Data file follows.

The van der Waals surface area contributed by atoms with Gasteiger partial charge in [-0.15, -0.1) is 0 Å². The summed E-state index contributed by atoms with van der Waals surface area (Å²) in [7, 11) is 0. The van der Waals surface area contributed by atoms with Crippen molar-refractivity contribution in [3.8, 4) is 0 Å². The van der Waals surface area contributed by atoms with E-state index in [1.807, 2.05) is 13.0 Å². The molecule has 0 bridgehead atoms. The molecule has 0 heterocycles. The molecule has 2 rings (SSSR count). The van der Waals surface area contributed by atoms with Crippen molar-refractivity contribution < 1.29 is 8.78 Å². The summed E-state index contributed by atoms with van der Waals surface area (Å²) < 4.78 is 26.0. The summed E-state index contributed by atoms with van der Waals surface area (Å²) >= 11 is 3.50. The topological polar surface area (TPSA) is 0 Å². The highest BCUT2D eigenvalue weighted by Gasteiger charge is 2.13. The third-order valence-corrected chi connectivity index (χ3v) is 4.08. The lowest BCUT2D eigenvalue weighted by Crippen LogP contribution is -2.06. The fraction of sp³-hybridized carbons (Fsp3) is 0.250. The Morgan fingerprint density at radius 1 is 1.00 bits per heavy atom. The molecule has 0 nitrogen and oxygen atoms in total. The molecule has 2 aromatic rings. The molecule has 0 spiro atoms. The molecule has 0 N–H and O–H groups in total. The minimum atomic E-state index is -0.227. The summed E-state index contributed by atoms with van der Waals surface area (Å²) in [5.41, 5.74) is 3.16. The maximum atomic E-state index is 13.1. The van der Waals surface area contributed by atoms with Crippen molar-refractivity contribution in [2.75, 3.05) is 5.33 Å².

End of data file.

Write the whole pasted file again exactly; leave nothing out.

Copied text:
The van der Waals surface area contributed by atoms with Gasteiger partial charge in [-0.15, -0.1) is 0 Å². The summed E-state index contributed by atoms with van der Waals surface area (Å²) in [7, 11) is 0. The van der Waals surface area contributed by atoms with Crippen molar-refractivity contribution in [3.8, 4) is 0 Å². The van der Waals surface area contributed by atoms with E-state index in [1.807, 2.05) is 13.0 Å². The molecule has 0 bridgehead atoms. The molecule has 0 heterocycles. The molecule has 2 rings (SSSR count). The van der Waals surface area contributed by atoms with Crippen molar-refractivity contribution < 1.29 is 8.78 Å². The summed E-state index contributed by atoms with van der Waals surface area (Å²) < 4.78 is 26.0. The summed E-state index contributed by atoms with van der Waals surface area (Å²) >= 11 is 3.50. The topological polar surface area (TPSA) is 0 Å². The highest BCUT2D eigenvalue weighted by Gasteiger charge is 2.13. The third-order valence-corrected chi connectivity index (χ3v) is 4.08. The lowest BCUT2D eigenvalue weighted by Crippen LogP contribution is -2.06. The fraction of sp³-hybridized carbons (Fsp3) is 0.250. The Morgan fingerprint density at radius 1 is 1.00 bits per heavy atom. The molecule has 0 nitrogen and oxygen atoms in total. The molecule has 2 aromatic rings. The molecule has 0 spiro atoms. The molecule has 0 N–H and O–H groups in total. The minimum atomic E-state index is -0.227. The summed E-state index contributed by atoms with van der Waals surface area (Å²) in [5.41, 5.74) is 3.16. The maximum atomic E-state index is 13.1. The van der Waals surface area contributed by atoms with Crippen molar-refractivity contribution in [2.75, 3.05) is 5.33 Å².